Academic journal article Marvels & Tales

Horace Walpole's Fairy Tale

Academic journal article Marvels & Tales

Horace Walpole's Fairy Tale

Article excerpt

Editor's Introduction

Drawing on his urbane reputation as an accomplished author, art historian, antiquarian, Whig politician, and court socialite, Horace Walpole (1717-1797) famously complained that "this world is a comedy to those that think, a tragedy to those that feel"1 In fact, both parts of Walpole's sentiment could be used to define the ethos of eighteenth-century satire: high literary polish thinly glossed over raw human emotion. "A Fairy Tale" (1743) is at once witty, charming, bitter, angry, comical, envious, scolding, self-mocking, wistful, and wry. Amusing for its sheer panache, Walpole's slender tale also represents a significant literary moment of profound interest to fairytale scholars because, as a fairy tale that is both highly personal and highly political, Walpole's text exemplifies the British equivalent of the more famous courtly fairy tales being produced in France. Moreover, the tale is of striking importance to gender and queer theorists because the eponymous "fairy" in this tale is based on an openly bisexual character, one whose unique gender performance is a focal point of the story.

The French fairy tales published between the late seventeenth and mid-eighteenth century are as well-known for their loose grounding in the oral tradition as for their political subtexts, and Walpole's work draws on both elements.2 However, his tale is also indebted to British fairy literature in the tradition of Spenser's Faerie Queen and Shakespeare's Midsummer Night's Dream, which borrows a medley of characters from Greco-Roman myth and the British oral tradition while radically changing the plots and formal structures of those traditional tales; such texts are only fairy tales in the sense that they feature "things which really exist not.. . of this nature are Fairies, Rgmies, and the extraordinary effects of Magick" (Dryden, "Apology," 15-16).3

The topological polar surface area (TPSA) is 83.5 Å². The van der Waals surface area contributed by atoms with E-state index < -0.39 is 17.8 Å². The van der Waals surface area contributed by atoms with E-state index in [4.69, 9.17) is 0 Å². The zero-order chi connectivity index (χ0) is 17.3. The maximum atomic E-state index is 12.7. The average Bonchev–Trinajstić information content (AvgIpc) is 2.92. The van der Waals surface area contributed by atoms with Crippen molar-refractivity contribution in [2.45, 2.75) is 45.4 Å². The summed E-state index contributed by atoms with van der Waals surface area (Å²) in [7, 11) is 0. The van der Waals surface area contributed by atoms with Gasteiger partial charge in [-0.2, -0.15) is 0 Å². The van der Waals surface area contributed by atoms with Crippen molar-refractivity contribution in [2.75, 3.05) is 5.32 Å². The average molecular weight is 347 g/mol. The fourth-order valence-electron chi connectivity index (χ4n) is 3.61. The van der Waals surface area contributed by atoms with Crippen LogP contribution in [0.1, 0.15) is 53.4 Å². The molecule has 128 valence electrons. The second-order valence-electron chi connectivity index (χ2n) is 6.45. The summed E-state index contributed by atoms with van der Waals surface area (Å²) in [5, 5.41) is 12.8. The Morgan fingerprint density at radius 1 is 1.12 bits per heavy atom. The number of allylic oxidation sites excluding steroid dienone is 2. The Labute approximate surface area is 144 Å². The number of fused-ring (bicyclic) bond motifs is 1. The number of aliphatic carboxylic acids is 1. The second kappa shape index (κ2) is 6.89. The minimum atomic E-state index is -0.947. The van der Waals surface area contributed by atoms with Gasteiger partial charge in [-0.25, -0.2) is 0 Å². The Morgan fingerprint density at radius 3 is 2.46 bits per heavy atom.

Walpole's plot is drawn entirely from the real-life wedding of his dear friend Constantine Phipps (1722-1775) to the Honorable Lepelle Hervey (1723-1780), daughter of the famous court socialite (and infamous bisexual) Baron John Hervey (1696-1743); Walpole uses the hyperbolic trappings of the fairy tale primarily to exaggerate the actions and personalities of the characters involved. For example, Constantine Phipps becomes the heroic "Prince Phippis," and his grandmother the Duchess of Buckingham is transmuted into the tyrannous "Buckinda: Queen of the Ducks." However, in every context where Walpole could choose to embellish the fairytale aspects of the plot or foreground the political bite of his work, he invariably sacrifices the fairy tale's coherence for a wicked satirical aside. Walpole carefully explains the political context of his tale in a series of notes, all of which clarify the fact that Prince Phippis's fairy-tale romance is truly a forced political alliance calculated to gain support for the Jacobite cause.4 The fact that the marriage was concocted by Lady Catherine Darnley, the Duchess of Buckingham (who appears as "a Large Old Lady of a Frowning Aspect with the Head of a Medusa") and Baron John Hervey (who enters the plot as a delicate fairy, who "would have been vastly Pretty if it's cherry-lips had 'nclos'd any Teeth"), only highlights Walpole's sly use of fairy-tale caricatures to amplify his political point.

Yet although the ostensible hero of the text is Prince Phippis and although the principal asides are focused on key Jacobite figures, by far the most expansive character description is reserved for the titular character, "a Dainty little Figure .. . whom [Phippis] takes for a Fairy." The Fairy is unique in Walpole's text because its name is undisguised: "the Being screwing up its Shoulders, and stretching out a long bony little finger, said; 'What a Terrible Creature!-I am not a woman; I am My Lord Hervey'/ (That was the Name the Fairy apum'd)." Walpole's emphatic characterization suggests that Hervey was already a fantastical figure, one who did not require a mask to exist in a fairy-tale setting. …

Search by... Author
Show... All Results Primary Sources Peer-reviewed

Oops!

An unknown error has occurred. Please click the button below to reload the page. If the problem persists, please try again in a little while.